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Damien, Jesse and Gianna From the BLOK
It’s easy to spot the three siblings who make up Irvine-based, avant-garde hip-hop act BLOK. Meeting them for this interview at the Gypsy Den in Costa Mesa this Tuesday afternoon, they’re the only ones wearing black-and-white-striped pajama pants and slippers (main vocalist/producer Damien B), a white nightie with leopard-print tights and hat (backing vocalist/hype woman Gianna Gianna) and a black-and-yellow blazer with a Joker pin (vocalist/hype man Jesse St. John, also sporting a plastic tiger snout affixed to the side of his head). Their audiences get an up-close look at such sartorial splendor—with Damien B frequently stepping offstage and spitting lyrics from well within the audience’s personal space as St. John and Gianna tirelessly jerk about in nonsensiscal, spastic dance moves. A BLOK show is as much performance art as concert.
OC Weekly: Where does the inspiration for the live show come from? Is it just an extension of your natural personalities?
Damien B: It is an extension of our personalities a lot. I like to combine the energy of a punk show, that kind of of intense energy, but at the same time, I like just the entertainment aspect. It singles you out. “I’m playing the music right in front of you.”
Jesse St. John: The live show is sort of a visual interpretation of what the music hopefully sounds like. It wouldn’t make sense if we were just standing there singing it.
Gianna Gianna: I just let my inhibitions go completely so that everyone feels comfortable enough to let theirs go as well.
Do you ever worry people will see all that during your shows and think it’s too gimmicky, or just a novelty act?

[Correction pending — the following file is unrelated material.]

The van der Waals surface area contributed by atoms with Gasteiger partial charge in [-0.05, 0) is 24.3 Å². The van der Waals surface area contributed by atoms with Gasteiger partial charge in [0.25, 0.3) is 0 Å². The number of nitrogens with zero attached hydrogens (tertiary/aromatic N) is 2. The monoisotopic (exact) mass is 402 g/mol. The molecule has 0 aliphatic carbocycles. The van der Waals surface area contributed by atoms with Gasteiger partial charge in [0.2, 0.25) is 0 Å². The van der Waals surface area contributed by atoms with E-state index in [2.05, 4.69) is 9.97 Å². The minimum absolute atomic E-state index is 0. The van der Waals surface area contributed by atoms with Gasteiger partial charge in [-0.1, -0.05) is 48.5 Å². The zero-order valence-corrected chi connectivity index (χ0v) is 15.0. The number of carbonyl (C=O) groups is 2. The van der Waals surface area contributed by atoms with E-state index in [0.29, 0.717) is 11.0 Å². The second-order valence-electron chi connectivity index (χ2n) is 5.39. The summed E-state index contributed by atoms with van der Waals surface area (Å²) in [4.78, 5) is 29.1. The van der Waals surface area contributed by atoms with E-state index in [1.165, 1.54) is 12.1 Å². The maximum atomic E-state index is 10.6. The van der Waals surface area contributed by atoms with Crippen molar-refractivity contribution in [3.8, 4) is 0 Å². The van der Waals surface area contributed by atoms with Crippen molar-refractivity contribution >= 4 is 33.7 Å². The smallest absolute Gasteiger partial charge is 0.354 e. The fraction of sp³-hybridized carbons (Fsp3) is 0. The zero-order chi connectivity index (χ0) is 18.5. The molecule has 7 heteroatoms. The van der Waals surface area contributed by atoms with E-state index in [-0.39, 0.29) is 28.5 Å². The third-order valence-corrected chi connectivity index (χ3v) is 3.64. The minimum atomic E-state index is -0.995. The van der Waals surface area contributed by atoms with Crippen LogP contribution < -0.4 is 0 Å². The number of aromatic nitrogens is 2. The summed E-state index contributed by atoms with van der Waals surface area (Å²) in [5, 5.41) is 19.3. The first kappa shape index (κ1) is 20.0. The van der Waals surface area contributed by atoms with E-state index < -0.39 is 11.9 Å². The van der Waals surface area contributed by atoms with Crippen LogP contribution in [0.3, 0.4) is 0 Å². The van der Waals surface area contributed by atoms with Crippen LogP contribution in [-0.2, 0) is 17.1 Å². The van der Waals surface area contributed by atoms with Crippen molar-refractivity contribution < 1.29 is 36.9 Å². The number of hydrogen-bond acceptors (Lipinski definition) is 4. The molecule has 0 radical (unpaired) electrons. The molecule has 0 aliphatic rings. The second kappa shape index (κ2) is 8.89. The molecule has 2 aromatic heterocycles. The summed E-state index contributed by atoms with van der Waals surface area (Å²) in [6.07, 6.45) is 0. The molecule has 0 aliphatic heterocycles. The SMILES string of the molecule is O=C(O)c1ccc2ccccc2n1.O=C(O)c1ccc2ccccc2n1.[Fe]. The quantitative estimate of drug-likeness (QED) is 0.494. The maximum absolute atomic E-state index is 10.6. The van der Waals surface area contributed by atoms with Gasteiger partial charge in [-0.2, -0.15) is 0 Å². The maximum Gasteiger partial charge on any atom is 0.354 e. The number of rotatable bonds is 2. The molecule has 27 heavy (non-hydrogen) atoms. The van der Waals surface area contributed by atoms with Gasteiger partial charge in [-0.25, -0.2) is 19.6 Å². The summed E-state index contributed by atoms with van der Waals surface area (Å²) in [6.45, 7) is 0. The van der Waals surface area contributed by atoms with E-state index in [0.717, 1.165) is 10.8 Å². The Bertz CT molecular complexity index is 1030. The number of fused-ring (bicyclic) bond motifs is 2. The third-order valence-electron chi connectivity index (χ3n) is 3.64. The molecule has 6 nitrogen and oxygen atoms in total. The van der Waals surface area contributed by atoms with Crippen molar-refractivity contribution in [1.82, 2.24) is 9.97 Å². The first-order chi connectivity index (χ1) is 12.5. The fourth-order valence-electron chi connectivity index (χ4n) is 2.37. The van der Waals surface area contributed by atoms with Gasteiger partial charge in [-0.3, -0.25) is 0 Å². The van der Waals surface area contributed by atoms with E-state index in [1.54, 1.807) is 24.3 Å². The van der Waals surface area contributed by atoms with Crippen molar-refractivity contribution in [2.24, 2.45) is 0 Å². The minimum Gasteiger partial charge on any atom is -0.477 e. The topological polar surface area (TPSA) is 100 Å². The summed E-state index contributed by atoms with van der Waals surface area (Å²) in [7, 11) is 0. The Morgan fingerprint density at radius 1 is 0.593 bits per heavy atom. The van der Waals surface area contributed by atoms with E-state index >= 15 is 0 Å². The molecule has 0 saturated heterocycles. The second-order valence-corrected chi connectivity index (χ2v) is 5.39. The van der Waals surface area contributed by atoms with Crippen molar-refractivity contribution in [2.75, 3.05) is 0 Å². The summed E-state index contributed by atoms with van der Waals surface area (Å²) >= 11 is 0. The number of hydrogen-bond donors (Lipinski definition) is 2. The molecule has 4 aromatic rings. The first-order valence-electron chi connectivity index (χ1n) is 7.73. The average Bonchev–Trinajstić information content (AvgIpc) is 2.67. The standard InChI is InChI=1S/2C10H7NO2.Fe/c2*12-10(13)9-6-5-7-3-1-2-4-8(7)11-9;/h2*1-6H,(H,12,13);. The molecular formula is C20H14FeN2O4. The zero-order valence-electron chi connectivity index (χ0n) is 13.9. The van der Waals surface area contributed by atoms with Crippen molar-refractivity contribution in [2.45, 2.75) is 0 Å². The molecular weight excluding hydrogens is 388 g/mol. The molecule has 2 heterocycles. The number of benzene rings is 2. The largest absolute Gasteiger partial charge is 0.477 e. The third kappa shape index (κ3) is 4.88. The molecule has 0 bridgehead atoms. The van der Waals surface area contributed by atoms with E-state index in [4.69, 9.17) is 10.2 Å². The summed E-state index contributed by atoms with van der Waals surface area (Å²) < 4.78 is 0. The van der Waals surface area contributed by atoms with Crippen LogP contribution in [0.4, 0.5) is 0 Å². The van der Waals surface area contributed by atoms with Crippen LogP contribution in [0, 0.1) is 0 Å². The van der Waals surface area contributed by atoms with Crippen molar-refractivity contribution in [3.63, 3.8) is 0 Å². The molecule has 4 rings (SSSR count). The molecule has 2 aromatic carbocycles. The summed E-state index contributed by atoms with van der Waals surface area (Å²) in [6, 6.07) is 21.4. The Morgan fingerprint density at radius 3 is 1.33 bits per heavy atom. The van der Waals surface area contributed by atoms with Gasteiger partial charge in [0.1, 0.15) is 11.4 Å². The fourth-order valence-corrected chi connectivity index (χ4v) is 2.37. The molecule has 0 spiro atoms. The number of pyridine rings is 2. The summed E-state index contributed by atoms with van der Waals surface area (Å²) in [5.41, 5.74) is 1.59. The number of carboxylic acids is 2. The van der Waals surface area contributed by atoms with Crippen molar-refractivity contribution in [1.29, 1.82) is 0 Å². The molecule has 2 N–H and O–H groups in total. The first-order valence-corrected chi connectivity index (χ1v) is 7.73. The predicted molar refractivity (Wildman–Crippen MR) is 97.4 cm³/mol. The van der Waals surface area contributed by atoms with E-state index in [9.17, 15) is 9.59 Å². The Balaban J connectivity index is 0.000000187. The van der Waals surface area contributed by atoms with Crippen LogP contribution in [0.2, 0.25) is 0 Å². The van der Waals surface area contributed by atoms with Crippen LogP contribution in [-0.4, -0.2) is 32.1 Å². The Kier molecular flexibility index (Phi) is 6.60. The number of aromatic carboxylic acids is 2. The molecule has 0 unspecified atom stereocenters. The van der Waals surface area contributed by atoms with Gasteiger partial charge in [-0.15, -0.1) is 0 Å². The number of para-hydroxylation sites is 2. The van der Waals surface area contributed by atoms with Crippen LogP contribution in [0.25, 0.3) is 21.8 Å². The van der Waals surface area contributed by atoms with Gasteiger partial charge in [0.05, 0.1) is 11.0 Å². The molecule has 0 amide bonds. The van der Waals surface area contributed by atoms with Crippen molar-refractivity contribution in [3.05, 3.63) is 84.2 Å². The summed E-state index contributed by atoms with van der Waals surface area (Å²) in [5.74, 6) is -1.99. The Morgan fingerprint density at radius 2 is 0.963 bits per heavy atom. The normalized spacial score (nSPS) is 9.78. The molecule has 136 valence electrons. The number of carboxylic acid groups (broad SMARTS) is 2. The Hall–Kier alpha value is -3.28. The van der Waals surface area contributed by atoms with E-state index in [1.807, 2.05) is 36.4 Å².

Damien B: We dress like this in real life. I listen to music that’s kind of like our music; they listen to music that’s variations of our music. It’s just us. We’re not doing anything beyond ourselves. We’re not forcing anything. It’s really what we are—amplified through a speaker system.
Musically, what led you toward the direction of BLOK?
Damien B: I’ve always liked hip-hop/rap since I was little. I liked Busta Rhymes, Rage Against the Machine and 311 back then. Pretty much immediately, I got into electronic stuff, as well as roots music and world music. Taking sounds from everywhere and mixing it all together into one sound and trying to make it sound cohesive . . . BLOK are really derivative of what I’ve always liked.
Where did the name come from—with no C?
Damien B: I wanted something that was very blunt. Everything is straight to the point, pretty much. The word “BLOK” has, like, a city-street connotation, kind of an urban connotation, as well as the geometric shape, so it’s combining design with urban. I took out the C because it’s stronger, I think, without it.
It’s more distinctive. Otherwise, it’s just some word.
Gianna: Or a mall.
St. John: Or an action, I guess?
Damien, you’re fast when delivering your lyrics, especially live. Do you worry that people aren’t grasping much—or any of it?
Damien B: A lot of times with the recordings, too, people ask me to still write down the lyrics for them. They’ll get a phrase here, and because they just processed that one, they miss the next one. My lyrics are very conscious. I want to combine the elements of underground—like the normal elements of intellectual underground hip-hop—and at the same time, I want people to just go and dance, and they don’t have to listen to the lyrics.
What’s it like working in a group consisting exclusively of siblings?
St. John: It’s so easy to make music together because we all know one another’s references, we’ve all been exposed to the same things. All of us know everybody’s intentions.
Damien B: I can skip a lot of steps—I know how to explain to them whatever I’m thinking, and vice versa. They know how to communicate with me, just from living together all of our lives.
BLOK with Pop Noir and the Polyamorous Affair at Detroit Bar, 843 W. 19th St., Costa Mesa, (949) 642-0600; www.detroitbar.com. Mon., 9 p.m. Free. 21+. BLOK can be found online at www.myspace.com/theofficialblok.
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